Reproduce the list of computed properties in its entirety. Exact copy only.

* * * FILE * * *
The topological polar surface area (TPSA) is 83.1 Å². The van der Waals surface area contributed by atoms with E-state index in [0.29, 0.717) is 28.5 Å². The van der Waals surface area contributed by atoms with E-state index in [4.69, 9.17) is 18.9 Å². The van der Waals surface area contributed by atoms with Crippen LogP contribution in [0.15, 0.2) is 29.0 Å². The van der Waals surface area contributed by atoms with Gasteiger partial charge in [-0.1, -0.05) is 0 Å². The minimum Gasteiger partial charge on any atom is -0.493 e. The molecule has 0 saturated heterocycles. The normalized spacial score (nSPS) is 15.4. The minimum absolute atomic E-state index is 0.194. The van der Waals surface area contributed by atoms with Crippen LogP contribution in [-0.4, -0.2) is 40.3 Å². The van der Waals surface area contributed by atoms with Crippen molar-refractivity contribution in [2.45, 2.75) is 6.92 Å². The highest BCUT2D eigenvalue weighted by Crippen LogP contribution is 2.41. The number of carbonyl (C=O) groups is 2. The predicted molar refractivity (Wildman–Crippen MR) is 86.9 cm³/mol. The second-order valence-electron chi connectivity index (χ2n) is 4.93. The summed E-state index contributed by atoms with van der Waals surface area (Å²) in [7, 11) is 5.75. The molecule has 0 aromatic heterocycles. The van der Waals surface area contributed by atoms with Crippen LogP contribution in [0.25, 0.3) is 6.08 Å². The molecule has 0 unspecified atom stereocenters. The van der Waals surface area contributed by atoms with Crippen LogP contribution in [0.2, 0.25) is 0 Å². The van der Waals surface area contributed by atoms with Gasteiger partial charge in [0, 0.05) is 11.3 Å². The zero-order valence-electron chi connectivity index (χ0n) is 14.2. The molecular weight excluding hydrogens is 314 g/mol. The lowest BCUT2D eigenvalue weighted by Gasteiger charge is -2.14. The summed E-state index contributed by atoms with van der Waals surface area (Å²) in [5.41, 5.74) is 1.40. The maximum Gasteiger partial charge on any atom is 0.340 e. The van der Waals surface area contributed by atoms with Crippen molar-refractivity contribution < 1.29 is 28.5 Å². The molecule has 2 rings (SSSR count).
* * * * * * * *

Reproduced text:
The topological polar surface area (TPSA) is 83.1 Å². The van der Waals surface area contributed by atoms with E-state index in [0.29, 0.717) is 28.5 Å². The van der Waals surface area contributed by atoms with E-state index in [4.69, 9.17) is 18.9 Å². The van der Waals surface area contributed by atoms with Crippen LogP contribution in [0.15, 0.2) is 29.0 Å². The van der Waals surface area contributed by atoms with Gasteiger partial charge in [-0.1, -0.05) is 0 Å². The minimum Gasteiger partial charge on any atom is -0.493 e. The molecule has 0 saturated heterocycles. The normalized spacial score (nSPS) is 15.4. The minimum absolute atomic E-state index is 0.194. The van der Waals surface area contributed by atoms with Crippen LogP contribution in [-0.4, -0.2) is 40.3 Å². The van der Waals surface area contributed by atoms with Crippen molar-refractivity contribution in [2.45, 2.75) is 6.92 Å². The highest BCUT2D eigenvalue weighted by Crippen LogP contribution is 2.41. The number of carbonyl (C=O) groups is 2. The predicted molar refractivity (Wildman–Crippen MR) is 86.9 cm³/mol. The second-order valence-electron chi connectivity index (χ2n) is 4.93. The summed E-state index contributed by atoms with van der Waals surface area (Å²) in [7, 11) is 5.75. The molecule has 0 aromatic heterocycles. The van der Waals surface area contributed by atoms with Crippen LogP contribution in [0.25, 0.3) is 6.08 Å². The molecule has 0 unspecified atom stereocenters. The van der Waals surface area contributed by atoms with Crippen LogP contribution in [0.2, 0.25) is 0 Å². The van der Waals surface area contributed by atoms with Gasteiger partial charge in [0, 0.05) is 11.3 Å². The zero-order valence-electron chi connectivity index (χ0n) is 14.2. The molecular weight excluding hydrogens is 314 g/mol. The lowest BCUT2D eigenvalue weighted by Gasteiger charge is -2.14. The summed E-state index contributed by atoms with van der Waals surface area (Å²) in [5.41, 5.74) is 1.40. The maximum Gasteiger partial charge on any atom is 0.340 e. The van der Waals surface area contributed by atoms with Crippen molar-refractivity contribution < 1.29 is 28.5 Å². The molecule has 2 rings (SSSR count).